In the wake of an escalating global oil industry crisis, drastic global energy law reforms are more needed than ever in order to salvage a viable energy transition, argue Vicente López-Ibor Mayor and Raphael Heffron.
Dr. Vicente Lopez-Ibor Mayor is Spain’s former National Energy Commissioner. He is also the founder of Lightsource BP, the EU’s largest solar energy generator.
Raphael Heffron is a professor for Global Energy Law & Sustainability at the Centre for Energy, Petroleum and Mineral Law and Policy at the University of Dundee. He is a Jean Monnet Professor in the Just Transition to a Low-Carbon Economy awarded by the European Commission.
The COVID-19 crisis risks making a deeply negative impact on our society. We can anticipate aggressively negative economic consequences unless there is swift and decisive financial action to the contrary.
Make no mistake, the world economy is now at risk of entering freefall. But one of the most alarming accelerators is the crisis facing the global oil sector. That crisis also underscores how the decarbonisation we so sorely need due to climate change is also needed for economic stability.
Swift economic support programs will allow recovery in the shortest time possible. Despite the primacy of the moment, it is important that decarbonisation plans in the European Union be balanced with the need to create jobs.
Energy is a central sector of economic and social life. Its importance is highlighted in its capacity to support our essential service infrastructure at this critical time. It has ensured a minimum and necessary welfare for massively confined populations.
Homeworking has only been made possible through steady power supply provision and the transit and delivery of products to one’s doorstep. Yet, without the corresponding logistical chain: all telecommuting would end abruptly. The economy would be teetering on chaos.
In the aftermath of this crisis, world leaders must come together to build a more durable global energy system. A system that reflects the importance of the energy sector which includes one-third of global industrial and economic activity.
One of their priorities should be a reinforced formulation of global energy law and its new regulatory principles. Energy and Environmental ministries need to be writing their budgets and policies now.
Therefore, the first mission of Energy Law is to guarantee the safety of supply, especially in these moments of exceptional crisis. But with it, under no circumstance must we give up on preparing the regulatory frameworks to allow the near-future society to integrate, in a specific manner, the climate requirements in the application of energy legal policies.
More broadly we must ignore the regressive and nostalgic temptation of inefficient monopolistic positions – despite the fact that the rise of populist politics might seem to suggest this is inevitable. Too often a single energy company (oil, utility, or gas) is allowed to dominate a market.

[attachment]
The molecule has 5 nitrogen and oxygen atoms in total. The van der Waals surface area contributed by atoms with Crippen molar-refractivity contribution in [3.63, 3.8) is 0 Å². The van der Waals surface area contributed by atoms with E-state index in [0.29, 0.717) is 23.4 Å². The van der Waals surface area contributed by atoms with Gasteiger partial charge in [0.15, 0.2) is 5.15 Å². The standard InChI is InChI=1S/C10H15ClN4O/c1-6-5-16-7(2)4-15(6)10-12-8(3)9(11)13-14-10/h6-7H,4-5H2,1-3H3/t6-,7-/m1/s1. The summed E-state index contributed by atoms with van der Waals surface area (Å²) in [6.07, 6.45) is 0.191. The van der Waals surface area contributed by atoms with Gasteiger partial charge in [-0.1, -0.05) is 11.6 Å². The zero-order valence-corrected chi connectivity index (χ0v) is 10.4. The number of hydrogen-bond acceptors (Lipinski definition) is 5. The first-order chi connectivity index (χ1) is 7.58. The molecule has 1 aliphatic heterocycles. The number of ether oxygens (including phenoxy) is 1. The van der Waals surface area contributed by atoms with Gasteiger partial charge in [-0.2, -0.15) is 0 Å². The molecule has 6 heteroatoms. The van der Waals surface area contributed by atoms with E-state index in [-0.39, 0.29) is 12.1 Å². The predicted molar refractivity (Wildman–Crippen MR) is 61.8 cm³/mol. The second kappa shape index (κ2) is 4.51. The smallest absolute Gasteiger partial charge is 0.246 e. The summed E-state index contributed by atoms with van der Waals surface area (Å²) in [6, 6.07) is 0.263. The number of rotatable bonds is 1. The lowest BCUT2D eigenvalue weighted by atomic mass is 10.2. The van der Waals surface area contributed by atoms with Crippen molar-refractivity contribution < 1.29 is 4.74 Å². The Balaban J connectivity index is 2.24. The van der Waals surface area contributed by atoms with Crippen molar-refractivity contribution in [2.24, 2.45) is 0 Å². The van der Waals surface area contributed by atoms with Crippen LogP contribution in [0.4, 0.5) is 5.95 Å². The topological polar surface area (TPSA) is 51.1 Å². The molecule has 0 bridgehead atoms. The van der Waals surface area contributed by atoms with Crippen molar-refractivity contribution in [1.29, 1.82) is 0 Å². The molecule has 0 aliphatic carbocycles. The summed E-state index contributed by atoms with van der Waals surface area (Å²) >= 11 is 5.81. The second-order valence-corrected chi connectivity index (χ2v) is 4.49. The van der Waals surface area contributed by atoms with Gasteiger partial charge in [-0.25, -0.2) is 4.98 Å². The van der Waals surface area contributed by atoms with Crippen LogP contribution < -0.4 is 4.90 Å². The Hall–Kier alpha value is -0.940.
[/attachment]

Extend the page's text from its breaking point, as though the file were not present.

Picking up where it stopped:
Energy is vital a component in our modern lives. That is why a strong and robust new global approach to energy must be a priority. We need a regulatory framework for different energy resources, technologies and applications, as well as the telecommunications and information platforms focused on increasing not reducing our connectivity.
Changes must be made to guarantee the safety of supply, especially in these moments of exceptional crisis. The recent OPEC move to reduce oil production and bring stability to markets should be appreciated. But under no circumstance must we give up on our climate initiatives.
In the short-term, planning for new and sustainable technologies may impact job creation. But in the long-term, technological development will ensure new jobs are created, something our societies desperately need considering this crisis has the potential to impact more than over 30% of jobs on the planet.
Infrastructure projects are often drivers of employment. Building new green energy infrastructure projects can have multiple benefits including furthering economic growth, increasing energy access, replacing aged infrastructure, providing jobs and meeting national carbon dioxide reduction policies.
A new global energy agreement could also provide certainty to investors and encourage government support for such energy projects. And in addition, governments could eventually partner in some energy projects and thus ensure more redistribution from the energy sector.
The G20 will convene later this year either in Riyadh, Saudi Arabia or online. At this crucial meeting of world leaders, energy governance must be on the agenda. Good governance points towards new and robust energy laws and sustainable principles that can deliver new energy projects globally and reignite national economies after this pandemic.
The formula for employment is clear. It can rise from investment in new energy technology and low-carbon energy sources, making our economies more resilient.
Doing so now will align strongly with the strategy of the Green New Deal launched recently by EU President Von der Leyen – a nexus combining innovations in communications technology and renewable energy to pave the way for a new era of sustainable economic productivity.
We stand at the precipice of where decisive action can be taken globally and the introduction of global energy law could be transformative. Now, more than ever, we should recall Plato’s advice: “Accidents and calamities … are the universal legislators of the world”. This crisis presents a unique opportunity to develop a new global energy system based upon sustainable regulatory principles for all.